Sunday, January 28, 2018

lessons with Kate

I have been re-working my planning sessions for this new term to make them more simplified and take less time so that I can actually write down a plan for the coming week for each of our three children. My previous teaching planner(which I used as a classroom teacher and a homeschooling mom) caused too many inefficiencies which made me run out of mental energy long before I felt I was truly prepared.
So far, my new planning strategies have worked well the last three weeks and I'm no longer stressing on the weekends about getting enough time to sit and plan.
The following is what I have been able to pull together to work with Kate for this winter term. It is a work-in-progress. Some days we roll easily from one activity to the next, other days seem like we hardly get anything worthwhile done.
She has shown much progress in understanding letter sounds and formation, so with this encouragement, I have gained inspiration and insight into what skills she needs to work on and what she has already mastered to build further upon.
My biggest issue so far in her daily lessons is fitting in time to make it happen without losing too much momentum with Laura's work. Thankfully Laura has shown a lot of progress in her reading since September and in her ability to work independently on a list of tasks. So with that as my goal, I made up a list of activities that Laura could work on without needing my undivided attention so that I could work with Kate yet still be available to watch over Laura's work and answer questions.
And of course, I still have Seth's Year 9 studies to oversee just in case I get bored.

I worked with some books I have for children with Down Syndrome and also some ideas from her therapists and also one I follow on Pinterest to give me some practical ideas to work on.  The books have helpful worksheets in the Appendix to use for practice strokes.
But some of the ideas we are working on are abstract, like finding the 'middle' and required some thinking as to how to implement them. Others are more concrete like strengthening hands and fingers for writing by scissor cutting and stringing items on laces or dowel rods. (In the following photos you may notice that her nose has incision marks covered with ointment and that's because she underwent more tear duct surgery the second week of January. She has had a great recovery and we are still working on healing the marks.)

One of the ideas I saw on the Pinterest therapist's boards was controlling coloring by creating a physical barrier to the area being colored. The barrier was made with Wikki Stix. While I was looking for them in various local stores, her amazing OT therapist pulled some out during a therapy session. It worked quite well for Kate so I came home and added them to my Amazon order being shipped to my parents' over Christmas. They are coated with wax so they stick to the page, but can easily be shaped and removed at any point. When they eventually lose their tackiness, you can just use another one. As you can see from the pictures below, it helps Kate to concentrate on the targeted area for her coloring and keeps her from scribbling in random places like she often does. This is her best coloring work yet.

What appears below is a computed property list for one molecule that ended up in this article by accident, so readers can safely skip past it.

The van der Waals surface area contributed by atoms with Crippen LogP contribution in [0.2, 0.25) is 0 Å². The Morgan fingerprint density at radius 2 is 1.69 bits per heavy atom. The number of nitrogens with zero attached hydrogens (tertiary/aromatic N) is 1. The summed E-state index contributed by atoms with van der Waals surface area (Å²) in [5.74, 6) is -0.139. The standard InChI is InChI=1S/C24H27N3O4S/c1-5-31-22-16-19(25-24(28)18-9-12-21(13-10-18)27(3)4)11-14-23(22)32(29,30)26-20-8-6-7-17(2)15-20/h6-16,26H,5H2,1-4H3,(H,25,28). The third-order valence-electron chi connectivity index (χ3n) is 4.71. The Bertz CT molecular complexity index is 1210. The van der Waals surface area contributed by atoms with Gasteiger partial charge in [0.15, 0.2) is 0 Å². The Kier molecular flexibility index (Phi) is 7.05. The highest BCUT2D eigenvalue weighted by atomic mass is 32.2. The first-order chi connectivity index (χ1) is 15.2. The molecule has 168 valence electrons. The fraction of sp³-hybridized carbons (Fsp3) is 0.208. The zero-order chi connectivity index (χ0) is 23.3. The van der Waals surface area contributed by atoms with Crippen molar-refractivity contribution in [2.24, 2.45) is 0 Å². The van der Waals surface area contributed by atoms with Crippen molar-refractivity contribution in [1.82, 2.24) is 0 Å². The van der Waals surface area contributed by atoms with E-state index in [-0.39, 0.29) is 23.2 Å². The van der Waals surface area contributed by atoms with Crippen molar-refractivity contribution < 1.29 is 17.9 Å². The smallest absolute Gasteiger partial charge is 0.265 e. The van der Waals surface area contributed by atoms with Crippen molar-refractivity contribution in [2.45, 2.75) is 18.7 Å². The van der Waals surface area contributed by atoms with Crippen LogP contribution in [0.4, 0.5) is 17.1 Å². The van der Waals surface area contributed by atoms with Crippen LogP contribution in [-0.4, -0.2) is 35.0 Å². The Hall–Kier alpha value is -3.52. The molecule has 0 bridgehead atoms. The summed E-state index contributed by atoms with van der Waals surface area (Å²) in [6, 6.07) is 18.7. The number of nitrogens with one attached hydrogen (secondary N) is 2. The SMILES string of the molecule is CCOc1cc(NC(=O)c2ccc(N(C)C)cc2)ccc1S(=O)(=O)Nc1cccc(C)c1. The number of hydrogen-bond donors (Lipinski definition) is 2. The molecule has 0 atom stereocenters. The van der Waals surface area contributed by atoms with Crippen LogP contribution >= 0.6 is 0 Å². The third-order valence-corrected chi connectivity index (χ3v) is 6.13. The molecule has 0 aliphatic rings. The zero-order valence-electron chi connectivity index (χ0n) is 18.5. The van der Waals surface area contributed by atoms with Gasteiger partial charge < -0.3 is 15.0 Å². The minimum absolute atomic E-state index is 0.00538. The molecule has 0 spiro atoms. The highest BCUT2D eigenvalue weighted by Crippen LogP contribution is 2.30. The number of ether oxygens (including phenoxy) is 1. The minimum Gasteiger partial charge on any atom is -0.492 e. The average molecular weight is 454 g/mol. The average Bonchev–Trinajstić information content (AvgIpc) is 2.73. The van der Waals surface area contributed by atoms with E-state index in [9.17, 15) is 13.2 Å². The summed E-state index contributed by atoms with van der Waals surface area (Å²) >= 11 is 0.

I have used these books with all my kids and they are perfect for early motor skills.

Later in the day, we took those segments of straw she had cut and she strung them on two pieces of Wikki Sticks bonded together. You can buy it in long pieces suitable for this type of activity, but I bought a small container of the shorter pieces so I make do.  Because it is more stiff than our other lacing, but not as rigid as the dowels we use, it is more relaxing for her, yet still requires good eye attention. Kate likes to look away and still continue to try to complete a task, so having to sit and focus with her eyes is good practice for her.

Her letter recognition skills are gaining so quickly. I thought we would be laboring on one letter for weeks, but no, she catches on very quickly and we are working on associating the sounds with the various letters that she could already make. But the letter that we began forming first was F and I thought since the name of our kitty starts with F we could work at learning to say /f/. Well it took a little over a week of practicing holding the bottom lip with our teeth and controlling the blowing, but by adding a definite head bob when she exaled, she got the correct /f/ sound. So now she routinely  pronounces an emphatic /f/ with a full head-bob and downward pull of her chin when she wants to talk about Flossy the kitty and her incessantly messy food dish.